Objective: To examine changes that occur in infant and parent salivary oxytocin (OT) and salivary cortisol (SC) levels during skin-to-skin contact (SSC) and whether SSC alleviates parental stress and anxiety while also supporting mother-father-infant relationships.
Methods: This randomized crossover study was conducted in the neonatal intensive care unit (NICU) with a sample of 28 stable preterm infants and their parents. Saliva samples were collected from infants, mothers, and fathers on Days 1 and 2 (1/parent) for OT and cortisol measurement pre-SSC, during a 60-min SSC session, and a 45-min post-SSC. Parental anxiety was measured at the same time points. Parent-infant interaction was examined prior to discharge on Day 3 via video for synchrony and responsiveness using Dyadic Mutuality Coding.
Results: Salivary OT levels increased significantly during SSC for mothers ( p < .001), fathers ( p < .002), and infants ( p < .002). Infant SC levels decreased significantly ( p < .001) during SSC as compared to before and after SSC. Parent anxiety scores were significantly related to parent OT and SC levels. Parents with higher OT levels exhibited more synchrony and responsiveness ( p < .001) in their infant interactions.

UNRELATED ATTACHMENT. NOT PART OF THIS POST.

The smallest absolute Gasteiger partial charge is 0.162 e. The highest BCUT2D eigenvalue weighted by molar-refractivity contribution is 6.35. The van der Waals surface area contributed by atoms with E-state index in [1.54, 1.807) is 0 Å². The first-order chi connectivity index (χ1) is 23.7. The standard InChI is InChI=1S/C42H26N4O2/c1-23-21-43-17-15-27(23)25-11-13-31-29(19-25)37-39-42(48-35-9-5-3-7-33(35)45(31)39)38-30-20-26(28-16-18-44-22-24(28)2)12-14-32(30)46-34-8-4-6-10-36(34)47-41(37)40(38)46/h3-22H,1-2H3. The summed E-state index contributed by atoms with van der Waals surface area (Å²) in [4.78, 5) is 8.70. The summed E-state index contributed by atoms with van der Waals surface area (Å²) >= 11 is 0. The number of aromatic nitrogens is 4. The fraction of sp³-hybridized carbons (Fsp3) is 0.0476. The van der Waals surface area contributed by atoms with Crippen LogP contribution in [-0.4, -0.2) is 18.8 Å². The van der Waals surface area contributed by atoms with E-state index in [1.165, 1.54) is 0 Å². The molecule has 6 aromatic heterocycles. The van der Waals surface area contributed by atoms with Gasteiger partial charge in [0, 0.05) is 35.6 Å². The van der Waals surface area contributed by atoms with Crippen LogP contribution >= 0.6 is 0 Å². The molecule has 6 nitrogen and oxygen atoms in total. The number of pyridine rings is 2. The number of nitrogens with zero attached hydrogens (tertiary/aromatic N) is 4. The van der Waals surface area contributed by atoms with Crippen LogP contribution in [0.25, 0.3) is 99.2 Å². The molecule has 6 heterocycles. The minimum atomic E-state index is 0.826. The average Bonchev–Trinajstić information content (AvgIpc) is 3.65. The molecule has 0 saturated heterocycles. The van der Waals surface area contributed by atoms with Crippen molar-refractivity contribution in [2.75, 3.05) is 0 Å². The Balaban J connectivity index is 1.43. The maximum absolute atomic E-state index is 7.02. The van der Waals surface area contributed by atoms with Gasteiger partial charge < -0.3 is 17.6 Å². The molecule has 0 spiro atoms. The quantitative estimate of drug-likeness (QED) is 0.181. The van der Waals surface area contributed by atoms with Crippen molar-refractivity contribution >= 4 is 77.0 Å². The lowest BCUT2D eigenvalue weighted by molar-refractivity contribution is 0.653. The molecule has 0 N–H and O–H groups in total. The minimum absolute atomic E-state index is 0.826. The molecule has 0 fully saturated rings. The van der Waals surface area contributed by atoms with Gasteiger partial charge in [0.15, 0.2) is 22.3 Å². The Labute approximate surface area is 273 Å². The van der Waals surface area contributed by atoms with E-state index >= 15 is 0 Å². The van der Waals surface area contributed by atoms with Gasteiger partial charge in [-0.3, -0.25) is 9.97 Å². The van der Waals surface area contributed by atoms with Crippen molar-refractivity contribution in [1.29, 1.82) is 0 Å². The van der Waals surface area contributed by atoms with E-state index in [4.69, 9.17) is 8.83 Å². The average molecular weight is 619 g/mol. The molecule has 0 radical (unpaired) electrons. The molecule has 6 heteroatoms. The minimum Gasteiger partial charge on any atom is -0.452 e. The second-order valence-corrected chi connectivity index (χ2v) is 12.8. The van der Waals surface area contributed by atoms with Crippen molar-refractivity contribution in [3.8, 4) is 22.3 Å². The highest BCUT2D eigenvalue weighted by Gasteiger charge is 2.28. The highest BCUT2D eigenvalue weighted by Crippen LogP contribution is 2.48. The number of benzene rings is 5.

Conclusion: This study addresses a gap in understanding the mechanisms linking parent-infant contact to biobehavioral responses. SSC activated OT release and decreased infant SC levels. Facilitation of SSC may be an effective intervention to reduce parent and infant stress in the NICU. Findings advance the exploration of OT as a potential moderator for improving responsiveness and synchrony in parent-infant interactions.
Keywords: kangaroo care; oxytocin; premature infant; skin-to-skin contact.